In 1962, after Doris Day noticed that Lentz seemed upset and nervous, Lentz confided in her that she was in love with actor Gary Cooper and that he was the only man that she had ever loved.[3][b][page needed] Cooper had died in 1961.

Awards and nominations[edit]


On November 15, 1962, three weeks short of her sixty-first birthday, Lentz took room 1129 at the Knickerbocker Hotel, checking in under an assumed name. She jumped to her death from her bathroom window.

She had left suicide notes for friends and family, for her ailing husband, and for the hotel residents, apologizing for any inconvenience her death might cause. Per her wishes, she is interred next to her first husband, director F. Richard Jones, at the Forest Lawn Memorial Park Cemetery in Glendale, California.[5]


In 2005, Irene Lentz was inducted into the Costume Designers Guild's Anne Cole Hall of Fame.[4]

Selected filmography[edit]

Year Title Notes
1933 Goldie Gets Along Costume designer, uncredited
1933 Flying Down to Rio Costume designer, uncredited
1937 Shall We Dance Gowns for Ginger Rogers
1937 Vogues of 1938 Gowns for Joan Bennett
1938 You Can't Take It With You Gowns for Jean Arthur
1938 Topper Takes a Trip Gowns for Constance Bennett
1938 Vivacious Lady Gowns for Ginger Rogers
1939 In Name Only Gowns for Carole Lombard
1939 Intermezzo: A Love Story Costume designer for Ingrid Bergman
1939 Midnight Gowns for Claudette Colbert
1940 Green Hell Gowns for Joan Bennett
1940 Seven Sinners Gowns for Marlene Dietrich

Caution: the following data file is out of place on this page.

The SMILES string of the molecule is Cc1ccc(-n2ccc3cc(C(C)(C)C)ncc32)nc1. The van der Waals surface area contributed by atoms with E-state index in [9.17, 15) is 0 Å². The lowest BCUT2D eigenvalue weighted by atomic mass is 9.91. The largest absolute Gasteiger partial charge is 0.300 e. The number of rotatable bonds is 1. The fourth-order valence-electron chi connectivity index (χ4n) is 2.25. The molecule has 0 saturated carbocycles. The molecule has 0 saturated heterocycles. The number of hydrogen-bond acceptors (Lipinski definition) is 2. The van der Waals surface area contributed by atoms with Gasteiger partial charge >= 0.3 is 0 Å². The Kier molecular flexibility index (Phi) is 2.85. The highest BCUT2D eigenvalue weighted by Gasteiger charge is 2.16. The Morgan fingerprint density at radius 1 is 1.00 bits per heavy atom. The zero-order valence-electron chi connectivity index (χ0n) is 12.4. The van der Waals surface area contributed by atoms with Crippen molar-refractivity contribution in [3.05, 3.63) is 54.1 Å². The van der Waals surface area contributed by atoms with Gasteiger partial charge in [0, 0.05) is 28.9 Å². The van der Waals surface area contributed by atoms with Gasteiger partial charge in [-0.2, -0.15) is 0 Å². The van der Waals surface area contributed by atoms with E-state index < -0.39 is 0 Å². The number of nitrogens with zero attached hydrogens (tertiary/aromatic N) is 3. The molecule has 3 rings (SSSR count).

1941 That Uncertain Feelings Gowns for Merle Oberon
1941 Mr. & Mrs. Smith Gowns for Carole Lombard
1941 To Be or Not to Be Gowns for Carole Lombard
1942 Take a Letter, Darling Gowns for Rosalind Russell
1942 You Were Never Lovelier Gowns for Rita Hayworth
1943 No Time for Love Gowns for Claudette Colbert
1943 Girl Crazy Costume supervisor
1944 Gaslight Costume designer
1944 Meet Me in St. Louis Costume supervisor
1944 Bathing Beauty Costume supervisor
1945 The Picture of Dorian Gray Costume supervisor
1945 Week-End at the Waldorf Costume supervisor
1946 The Harvey Girls Costume supervisor
1946 Ziegfeld Follies Costume designer/supervisor, uncredited
1947 Lady in the Lake Costume supervisor
1947 Cass Timberlane Costume designer
1948 Easter Parade Costume designer (women)
1948 The Pirate Costume supervisor
1949 The Barkleys of Broadway Costume designer
1949 Neptune's Daughter Costume designer
1950 Shadow on the Wall Costume designer
1960 Midnight Lace Gowns for Doris Day
1961 Lover Come Back Gown for Doris Day
1963 A Gathering of Eagles Costume designer


  1. ^ a b "Irene", in Suicide in the Entertainment Industry: An Encyclopedia of 840 Twentieth Century Cases, by David K. Frasier (McFarland, 2005) p156-157
  2. ^ Hall, Mary (March 23, 2009). "Angelina Jolie's Costumes in The Tourist Pay Homage to MGM Fashion Designer Irene Lentz". Huffington Post. Retrieved August 7, 2011.
  3. ^ Day, Doris; Hotchner, A.E. (Oct 1976) [1975]. Doris Day: Her Own Story (Bantam mass market paperback)|format= requires |url= (help) (6th printing ed.). New York: William Morrow. p. 237. ISBN 0-553-02888-X.
  4. ^ a b c Irene - Awards and Nominations at IMDb
  5. ^ Michelle Vogel (2012). McFarland (ed.). Lupe V'Lez: The Life and Career of Hollywood's Mexican Spitfire. p. 47. ISBN 978-0786461394.

Irene was the costume designer for the 1942 film, The Palm Beach Story.

Informational notes[edit]

  1. ^ In Doris Day's autobiography, she wrote that in 1962, Irene "had an unhappy marriage to a man who lived out of the state and only occasionally came to visit her."
  2. ^ Day also wrote that she got the feeling that she was the first person to whom Irene had confided this information about Gary Cooper. "Thinking about it now, I cannot honestly say whether Irene's love was one-sided or whether she and Cooper had actually had or were having an affair."

External links[edit]